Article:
Studies have shown that most chemicals take up to 48 hours to become untraceable after they have been used in your garden, so the safest route is to make sure your furball is kept indoors for that time.

You may also want to try getting your neighbours to alert you whenever they intend to use any potentially harmful chemicals.

Growing your own cat grass

If your kitty sees Shaun the Sheep as a role model, you can try growing your own cat grass at home.

Cat grass is usually grown from:

  • Rye
  • Barley
  • Oats
  • Wheat

Cat grass kits are available in most pet shops and are easy to use—just add water and sunlight, and your kitty can nibble on a green treat at home in no time.

Maintaining a healthy diet can help reduce the desire for grass

Eating grass is a natural thing for cats to do, so you shouldn’t be too worried if your feline goes grazing every so often.

Bearing in mind the reasons why cats eat grass, though, a healthy diet may go some way towards removing your kitty’s desire to mow your lawn.

A good diet for cats takes account of their heritage, nutritional needs, and taste for meat.

The optimum nutrition for your feline companion should consist of:

Healthy cat nutritional elements



Cats need a high proportion of proteins in their diet to cover their amino acid requirements and generate energy. Amino acids are the building blocks of muscle, skin, and hair, and your kitty’s system is best able to metabolise animal proteins, the healthiest of which are:

  • Chicken breast
  • Chicken liver
  • Duck
  • Salmon
  • Tuna
  • Sardine
  • Shrimps

Vegetable protein sources are nowhere near as efficient at giving cats the amino acids they need, so they would have to eat considerably more of a cereal-based food to cover the requirements


Animal fat provides essential fatty acids needed for various organ functions and also makes cat food taste great. It also delivers energy, although proteins should be your feline’s preferred energy source


Your cat needs the full spectrum of vitamins, although they can produce vitamins K and C themselves. Vitamins help resist disease and act as catalysts for chemical reactions in the body


Your feline friend needs minerals, such as:

  • Calcium—for bones and teeth
  • Zinc—for metabolising fat into energy
  • Magnesium—to help muscles work

A healthy diet—whether in dry or wet form—can help take away a cat’s desire to eat grass with:

  • Better digestion
  • Sufficient levels of vitamin B9 (folic acid)
  • Fewer upset tummies thanks to high-quality ingredients

Untamed can help with a healthy diet for your feline friend

This is better than grass any day!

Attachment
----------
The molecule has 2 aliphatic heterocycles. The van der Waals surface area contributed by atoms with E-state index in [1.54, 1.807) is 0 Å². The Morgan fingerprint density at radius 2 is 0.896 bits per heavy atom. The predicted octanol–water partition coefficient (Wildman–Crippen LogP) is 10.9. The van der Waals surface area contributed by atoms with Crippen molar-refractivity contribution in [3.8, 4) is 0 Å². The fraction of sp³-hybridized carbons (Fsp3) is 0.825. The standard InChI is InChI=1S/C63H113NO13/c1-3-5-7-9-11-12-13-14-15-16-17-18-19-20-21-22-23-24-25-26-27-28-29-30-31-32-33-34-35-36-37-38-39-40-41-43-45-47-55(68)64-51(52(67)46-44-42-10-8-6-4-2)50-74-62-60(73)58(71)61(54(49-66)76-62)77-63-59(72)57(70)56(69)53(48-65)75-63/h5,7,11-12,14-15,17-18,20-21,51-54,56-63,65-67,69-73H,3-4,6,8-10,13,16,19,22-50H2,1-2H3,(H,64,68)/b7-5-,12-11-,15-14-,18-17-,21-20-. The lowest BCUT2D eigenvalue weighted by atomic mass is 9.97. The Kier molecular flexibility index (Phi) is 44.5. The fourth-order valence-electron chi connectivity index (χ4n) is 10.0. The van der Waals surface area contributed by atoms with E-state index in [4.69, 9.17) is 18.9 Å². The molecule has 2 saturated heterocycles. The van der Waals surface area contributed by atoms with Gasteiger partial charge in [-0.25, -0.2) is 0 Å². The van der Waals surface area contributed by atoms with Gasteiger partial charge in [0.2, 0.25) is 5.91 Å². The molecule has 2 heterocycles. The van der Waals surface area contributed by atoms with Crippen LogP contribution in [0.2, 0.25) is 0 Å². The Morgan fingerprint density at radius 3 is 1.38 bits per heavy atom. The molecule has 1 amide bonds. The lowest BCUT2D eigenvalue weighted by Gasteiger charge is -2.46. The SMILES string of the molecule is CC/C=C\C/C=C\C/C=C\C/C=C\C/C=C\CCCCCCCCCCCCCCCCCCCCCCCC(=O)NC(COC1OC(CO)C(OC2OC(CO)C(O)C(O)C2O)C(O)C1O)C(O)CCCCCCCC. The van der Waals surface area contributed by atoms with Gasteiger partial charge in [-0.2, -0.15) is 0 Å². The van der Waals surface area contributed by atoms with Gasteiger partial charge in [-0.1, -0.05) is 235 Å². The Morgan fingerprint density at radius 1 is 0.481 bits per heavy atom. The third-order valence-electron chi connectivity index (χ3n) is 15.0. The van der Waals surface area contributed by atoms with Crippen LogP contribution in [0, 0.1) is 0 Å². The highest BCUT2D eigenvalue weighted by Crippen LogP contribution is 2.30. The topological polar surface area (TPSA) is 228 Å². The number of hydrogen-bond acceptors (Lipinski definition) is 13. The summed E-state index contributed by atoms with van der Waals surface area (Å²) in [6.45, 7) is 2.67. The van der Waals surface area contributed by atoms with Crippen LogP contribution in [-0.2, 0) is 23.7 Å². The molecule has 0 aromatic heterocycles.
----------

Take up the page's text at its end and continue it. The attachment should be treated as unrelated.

Image (c) Untamed

Grass who? Untamed cat food is formulated to give your kitty the best nutrition, the right portions, and heavenly taste that come with both our jelly and gravy meals.

Our promise is that we:

  • Only use human-grade ingredients—We don’t use highly-processed sources of meat or animal derivatives, and we make sure that all our ingredients would happily sit on your plate, too!
  • Steam-cook our meals—We don’t destroy nutrients with aggressive cooking methods but gently steam-cook our meals to make sure all the goodness is preserved for your kitty
  • Get our formulas designed by vets—All our recipes are formulated by vets to ensure your best friend only gets the right nutrients in the right proportions
  • Load the proteins—Our meals contain twice the amount of animal protein you would expect to see in other cat foods
  • Look after sensitive cats—Our meals use fresh and natural ingredients, and we also ditch chemical taste enhancers, harsh preservatives, and hard-to-digest fillers, like grains and animal derivatives, so even sensitive cats will be able to eat them with no worries

Numerous cats enjoying a healthy Untamed diet have become healthier and happier cats. Here's what you can expect if you make the switch:

  • From the word go, your kitty should be creating less mess in their litter tray
  • After two months, they should be more energetic and have better muscle tone
  • After four months, you may notice how shiny their coat is and that they are producing fewer hairballs
  • For the rest of their life, you will see their energy, natural weight control, and general well-being as a result of their great diet

Don’t take our word for it, though—try us out and see how your kitty goes wild for Untamed’s food!

Test the Untamed difference for yourself right meow!

Untamed is committed to treating your feline friend as the most important cat in the world.

As well as making sure every meal is bursting with the highest-quality ingredients, we will create a tailor-made meal plan for your kitty, taking into account their life stage, taste preferences, sensitivities, and allergies.

Trying out our me-wow food is easy—all you have to do is visit our online cat food store and do this:

  1. Fill out our Try Now questionnaire and enter details about your kitty
  2. Review the meal plan
  3. Place your order

Your feline friend will get their packages delivered to your door in no time, and you can relax as they tuck into healthy, delicious meals.

If our meals click with your kitty, we will replenish your Untamed stash around the same time each month. Our monthly cat food shipping is free and our packaging is eco-friendly. You can modify, postpone, or cancel any particular order anytime!